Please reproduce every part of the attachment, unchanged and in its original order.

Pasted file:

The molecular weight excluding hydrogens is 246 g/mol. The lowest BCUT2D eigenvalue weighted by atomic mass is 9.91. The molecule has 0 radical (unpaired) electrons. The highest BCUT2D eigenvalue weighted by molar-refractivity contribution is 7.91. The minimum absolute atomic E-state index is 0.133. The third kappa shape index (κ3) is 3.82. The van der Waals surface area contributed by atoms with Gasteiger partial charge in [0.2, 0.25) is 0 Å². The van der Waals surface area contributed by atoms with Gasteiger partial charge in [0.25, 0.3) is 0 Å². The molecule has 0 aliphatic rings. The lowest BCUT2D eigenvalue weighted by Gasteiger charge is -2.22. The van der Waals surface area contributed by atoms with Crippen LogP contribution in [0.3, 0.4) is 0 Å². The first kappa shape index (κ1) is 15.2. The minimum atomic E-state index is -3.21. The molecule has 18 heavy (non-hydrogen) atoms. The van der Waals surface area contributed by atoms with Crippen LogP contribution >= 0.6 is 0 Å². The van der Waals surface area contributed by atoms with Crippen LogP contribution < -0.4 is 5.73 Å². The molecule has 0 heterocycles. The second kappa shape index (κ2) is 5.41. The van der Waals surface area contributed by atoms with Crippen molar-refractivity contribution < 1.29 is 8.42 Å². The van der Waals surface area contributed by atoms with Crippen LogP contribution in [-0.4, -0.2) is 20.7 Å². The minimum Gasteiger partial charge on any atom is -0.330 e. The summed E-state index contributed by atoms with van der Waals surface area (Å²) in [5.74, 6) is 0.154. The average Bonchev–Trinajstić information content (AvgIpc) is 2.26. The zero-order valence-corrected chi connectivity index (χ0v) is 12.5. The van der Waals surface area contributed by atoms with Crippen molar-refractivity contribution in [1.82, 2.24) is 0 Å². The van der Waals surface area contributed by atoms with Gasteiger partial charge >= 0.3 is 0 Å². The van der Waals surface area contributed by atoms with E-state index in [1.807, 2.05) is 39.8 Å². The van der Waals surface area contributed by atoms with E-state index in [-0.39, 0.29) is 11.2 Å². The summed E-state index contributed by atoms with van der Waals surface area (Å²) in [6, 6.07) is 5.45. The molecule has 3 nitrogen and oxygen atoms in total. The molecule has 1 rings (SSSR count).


The molecular weight excluding hydrogens is 246 g/mol. The lowest BCUT2D eigenvalue weighted by atomic mass is 9.91. The molecule has 0 radical (unpaired) electrons. The highest BCUT2D eigenvalue weighted by molar-refractivity contribution is 7.91. The minimum absolute atomic E-state index is 0.133. The third kappa shape index (κ3) is 3.82. The van der Waals surface area contributed by atoms with Gasteiger partial charge in [0.2, 0.25) is 0 Å². The van der Waals surface area contributed by atoms with Gasteiger partial charge in [0.25, 0.3) is 0 Å². The molecule has 0 aliphatic rings. The lowest BCUT2D eigenvalue weighted by Gasteiger charge is -2.22. The van der Waals surface area contributed by atoms with Crippen LogP contribution in [0.3, 0.4) is 0 Å². The first kappa shape index (κ1) is 15.2. The minimum atomic E-state index is -3.21. The molecule has 18 heavy (non-hydrogen) atoms. The van der Waals surface area contributed by atoms with Crippen LogP contribution >= 0.6 is 0 Å². The van der Waals surface area contributed by atoms with Crippen LogP contribution < -0.4 is 5.73 Å². The molecule has 0 heterocycles. The second kappa shape index (κ2) is 5.41. The van der Waals surface area contributed by atoms with Crippen molar-refractivity contribution < 1.29 is 8.42 Å². The van der Waals surface area contributed by atoms with Crippen LogP contribution in [-0.4, -0.2) is 20.7 Å². The minimum Gasteiger partial charge on any atom is -0.330 e. The summed E-state index contributed by atoms with van der Waals surface area (Å²) in [5.74, 6) is 0.154. The average Bonchev–Trinajstić information content (AvgIpc) is 2.26. The zero-order valence-corrected chi connectivity index (χ0v) is 12.5. The van der Waals surface area contributed by atoms with Crippen molar-refractivity contribution in [1.82, 2.24) is 0 Å². The van der Waals surface area contributed by atoms with Gasteiger partial charge >= 0.3 is 0 Å². The van der Waals surface area contributed by atoms with E-state index in [1.807, 2.05) is 39.8 Å². The van der Waals surface area contributed by atoms with E-state index in [-0.39, 0.29) is 11.2 Å². The summed E-state index contributed by atoms with van der Waals surface area (Å²) in [6, 6.07) is 5.45. The molecule has 3 nitrogen and oxygen atoms in total. The molecule has 1 rings (SSSR count).